Sometimes work feels somewhat like running a marathon: No one forces you to do it, and you realise there are thousands of people who don’t want to do it, but for some reason, you do. It’s not easy, but it’s enjoyable.
It has some really tough moments, some moments of high risk, some reasons to doubt whether the expected rewards might ever manifest, and a thorough all-over-body exhaustion at the end. But overall, you still feel good about doing it. And you know you want to go back and do it again and again and again. At least this is how my work feels in this season. Partly this is because I enjoy what I do, but in large part it is also because I have some really great clients.
A good client-service provider relationship can make the difference between mediocre and optimum performance. It makes serving a joy, and enables you and your clients to grow together. It almost always results in over-delivery and great value for money. And yet so many individuals and business lose out on this opportunity to get more than they hoped out of their service providers, particularly those in the creative industry.
I have a three Rs rule for relationships, which is that all relationships I engage in, whether with people, organisations or institutions, whether personal or business, should be relaxed, rewarding and respectful.
Relaxed because I feel I am too old to be tip-toeing around other adults — surely I have put in enough hours to have earned the right to speak without fear and trembling.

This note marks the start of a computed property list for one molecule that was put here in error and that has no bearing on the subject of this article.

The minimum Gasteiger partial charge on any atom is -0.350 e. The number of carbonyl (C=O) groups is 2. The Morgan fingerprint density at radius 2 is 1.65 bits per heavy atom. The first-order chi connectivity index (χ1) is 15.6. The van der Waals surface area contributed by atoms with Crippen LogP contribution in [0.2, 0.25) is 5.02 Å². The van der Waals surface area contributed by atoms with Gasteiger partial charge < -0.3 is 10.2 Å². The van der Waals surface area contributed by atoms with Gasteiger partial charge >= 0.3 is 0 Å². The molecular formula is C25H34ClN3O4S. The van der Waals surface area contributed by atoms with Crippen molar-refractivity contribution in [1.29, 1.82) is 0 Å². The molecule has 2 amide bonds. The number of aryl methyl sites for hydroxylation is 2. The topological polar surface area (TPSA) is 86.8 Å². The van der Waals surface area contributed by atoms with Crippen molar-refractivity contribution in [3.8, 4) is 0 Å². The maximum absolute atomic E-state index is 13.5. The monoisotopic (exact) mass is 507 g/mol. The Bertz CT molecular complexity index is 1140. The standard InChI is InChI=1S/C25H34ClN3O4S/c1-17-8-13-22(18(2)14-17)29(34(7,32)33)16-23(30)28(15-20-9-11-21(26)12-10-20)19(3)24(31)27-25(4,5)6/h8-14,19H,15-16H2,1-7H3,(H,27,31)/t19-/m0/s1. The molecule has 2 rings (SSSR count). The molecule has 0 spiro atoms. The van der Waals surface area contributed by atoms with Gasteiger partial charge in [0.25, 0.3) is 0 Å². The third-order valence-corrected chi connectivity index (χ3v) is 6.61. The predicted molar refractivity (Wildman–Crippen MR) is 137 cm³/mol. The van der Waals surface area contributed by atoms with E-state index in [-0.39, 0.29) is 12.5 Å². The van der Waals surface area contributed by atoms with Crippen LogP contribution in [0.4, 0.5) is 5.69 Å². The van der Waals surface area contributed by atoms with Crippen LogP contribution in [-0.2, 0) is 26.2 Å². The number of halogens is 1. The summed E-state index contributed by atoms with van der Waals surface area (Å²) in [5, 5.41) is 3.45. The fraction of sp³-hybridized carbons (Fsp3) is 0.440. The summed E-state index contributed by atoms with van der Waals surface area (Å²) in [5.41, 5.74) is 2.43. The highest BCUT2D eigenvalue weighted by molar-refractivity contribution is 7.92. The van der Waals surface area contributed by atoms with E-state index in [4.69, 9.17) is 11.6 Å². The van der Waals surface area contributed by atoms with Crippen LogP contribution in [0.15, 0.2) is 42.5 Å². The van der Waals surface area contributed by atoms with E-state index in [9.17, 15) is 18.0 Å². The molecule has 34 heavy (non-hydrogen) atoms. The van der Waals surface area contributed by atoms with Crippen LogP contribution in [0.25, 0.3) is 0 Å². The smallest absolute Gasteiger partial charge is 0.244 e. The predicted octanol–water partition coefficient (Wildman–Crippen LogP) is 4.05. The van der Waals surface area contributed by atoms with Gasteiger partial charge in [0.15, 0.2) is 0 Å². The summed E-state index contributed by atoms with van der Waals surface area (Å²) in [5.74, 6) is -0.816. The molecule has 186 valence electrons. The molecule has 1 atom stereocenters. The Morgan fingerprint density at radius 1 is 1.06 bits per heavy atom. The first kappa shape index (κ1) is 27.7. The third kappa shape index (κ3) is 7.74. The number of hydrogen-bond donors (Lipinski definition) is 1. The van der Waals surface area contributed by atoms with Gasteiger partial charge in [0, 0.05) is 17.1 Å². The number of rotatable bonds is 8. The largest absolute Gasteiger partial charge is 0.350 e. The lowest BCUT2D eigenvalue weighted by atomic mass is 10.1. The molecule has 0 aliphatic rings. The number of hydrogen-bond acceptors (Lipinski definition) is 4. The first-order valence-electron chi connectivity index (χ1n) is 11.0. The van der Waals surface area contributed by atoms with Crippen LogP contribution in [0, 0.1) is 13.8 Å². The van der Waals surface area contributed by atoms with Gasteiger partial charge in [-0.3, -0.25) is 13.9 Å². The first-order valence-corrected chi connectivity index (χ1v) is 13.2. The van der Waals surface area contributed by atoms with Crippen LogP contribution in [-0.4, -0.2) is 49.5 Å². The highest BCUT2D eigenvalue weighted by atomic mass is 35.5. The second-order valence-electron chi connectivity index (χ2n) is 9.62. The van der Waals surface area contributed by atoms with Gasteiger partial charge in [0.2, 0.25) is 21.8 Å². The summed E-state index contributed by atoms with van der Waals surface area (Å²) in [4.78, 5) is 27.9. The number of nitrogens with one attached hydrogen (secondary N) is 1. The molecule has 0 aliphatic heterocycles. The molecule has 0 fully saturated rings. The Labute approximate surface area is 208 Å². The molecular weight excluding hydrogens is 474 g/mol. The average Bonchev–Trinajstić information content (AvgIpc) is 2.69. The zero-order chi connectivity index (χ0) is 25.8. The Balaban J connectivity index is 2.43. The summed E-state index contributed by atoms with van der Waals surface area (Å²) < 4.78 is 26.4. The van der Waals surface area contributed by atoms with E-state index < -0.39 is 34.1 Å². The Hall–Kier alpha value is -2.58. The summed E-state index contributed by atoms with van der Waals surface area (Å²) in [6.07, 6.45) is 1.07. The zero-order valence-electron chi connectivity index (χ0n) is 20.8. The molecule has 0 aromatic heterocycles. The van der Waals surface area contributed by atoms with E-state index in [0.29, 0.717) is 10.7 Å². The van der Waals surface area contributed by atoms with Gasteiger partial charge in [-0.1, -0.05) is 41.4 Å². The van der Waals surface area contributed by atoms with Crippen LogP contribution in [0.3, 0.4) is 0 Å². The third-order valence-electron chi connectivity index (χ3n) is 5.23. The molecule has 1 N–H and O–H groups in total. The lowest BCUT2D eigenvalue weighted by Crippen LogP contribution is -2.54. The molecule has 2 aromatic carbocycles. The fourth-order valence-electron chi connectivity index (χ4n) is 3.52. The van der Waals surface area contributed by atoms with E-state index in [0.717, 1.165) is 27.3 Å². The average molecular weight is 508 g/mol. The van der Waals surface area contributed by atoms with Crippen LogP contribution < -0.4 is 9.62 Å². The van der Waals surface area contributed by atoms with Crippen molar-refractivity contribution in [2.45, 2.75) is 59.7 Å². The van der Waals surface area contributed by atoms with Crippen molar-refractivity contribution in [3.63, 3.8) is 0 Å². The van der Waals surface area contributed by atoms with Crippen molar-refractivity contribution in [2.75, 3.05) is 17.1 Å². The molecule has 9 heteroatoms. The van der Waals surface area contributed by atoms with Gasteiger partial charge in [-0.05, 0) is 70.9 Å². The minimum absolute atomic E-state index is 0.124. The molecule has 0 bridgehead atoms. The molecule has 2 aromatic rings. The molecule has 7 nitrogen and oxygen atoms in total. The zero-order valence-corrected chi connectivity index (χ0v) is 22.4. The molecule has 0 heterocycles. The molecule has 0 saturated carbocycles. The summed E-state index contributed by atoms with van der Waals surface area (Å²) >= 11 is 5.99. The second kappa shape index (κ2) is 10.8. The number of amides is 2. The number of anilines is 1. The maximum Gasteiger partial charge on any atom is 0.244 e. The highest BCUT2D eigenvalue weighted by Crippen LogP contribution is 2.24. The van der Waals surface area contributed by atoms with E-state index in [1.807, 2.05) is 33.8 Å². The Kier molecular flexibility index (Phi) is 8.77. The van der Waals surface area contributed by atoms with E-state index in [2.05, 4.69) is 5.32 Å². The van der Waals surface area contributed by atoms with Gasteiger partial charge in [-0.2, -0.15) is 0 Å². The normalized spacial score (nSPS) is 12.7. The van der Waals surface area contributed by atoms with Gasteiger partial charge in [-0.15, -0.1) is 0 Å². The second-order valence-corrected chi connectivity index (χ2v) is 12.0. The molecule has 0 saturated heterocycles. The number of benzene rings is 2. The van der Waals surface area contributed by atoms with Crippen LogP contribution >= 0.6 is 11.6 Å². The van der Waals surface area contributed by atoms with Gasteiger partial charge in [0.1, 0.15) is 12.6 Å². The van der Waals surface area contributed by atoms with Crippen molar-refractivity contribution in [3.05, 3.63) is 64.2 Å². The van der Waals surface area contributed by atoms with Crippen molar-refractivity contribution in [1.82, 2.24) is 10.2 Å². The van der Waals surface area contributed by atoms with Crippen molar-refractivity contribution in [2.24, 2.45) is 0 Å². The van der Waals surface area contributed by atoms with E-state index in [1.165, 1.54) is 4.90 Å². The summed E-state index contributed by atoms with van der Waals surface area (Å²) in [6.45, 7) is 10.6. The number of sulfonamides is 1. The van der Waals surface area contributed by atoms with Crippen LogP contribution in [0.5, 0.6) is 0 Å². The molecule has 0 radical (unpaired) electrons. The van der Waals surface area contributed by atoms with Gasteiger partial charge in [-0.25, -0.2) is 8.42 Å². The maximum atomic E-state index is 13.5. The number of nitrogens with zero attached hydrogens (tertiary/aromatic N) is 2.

Rewarding because no one wants to toil emotionally or otherwise, for something that leaves them feeling empty or depleted.
And respectful because well, respect is important.
In the creative industry, there are certain unwritten, but broadly understood tenets that govern the relationship between clients and their advertising agencies or other service providers. When all parties abide by these rules, conditions are ripe for efficiency, creativity, loyalty and passion to thrive. When they are disregarded, well … they really shouldn’t be disregarded! Let me share with you the things that are deal breakers for me:
l Hang your ego at the door
My observation has been that many client-agency relationships are ruined by power games. Usually a “big” client wants it known that they sign the cheques and, therefore, they wield the power in the relationship. They treat people badly — keeping them waiting, not returning calls or responding to emails, cancelling meetings willy-nilly, and setting impossible deadlines.
Simply put: They are bullies. Unfortunately what the client doesn’t realise is that this behaviour costs him money, talent and time. He may never realise that certain service providers have started to load their rates with “agro fees” for the anticipated aggravation of working with him.
l You have to know what you want
It is very difficult to deliver what someone wants if they are unable to tell you what that is. Sometimes the ask is buried in so many words that finding it is about as easy as locating a needle in a haystack. In the good old days they used to talk about “the freedom of a tight brief”.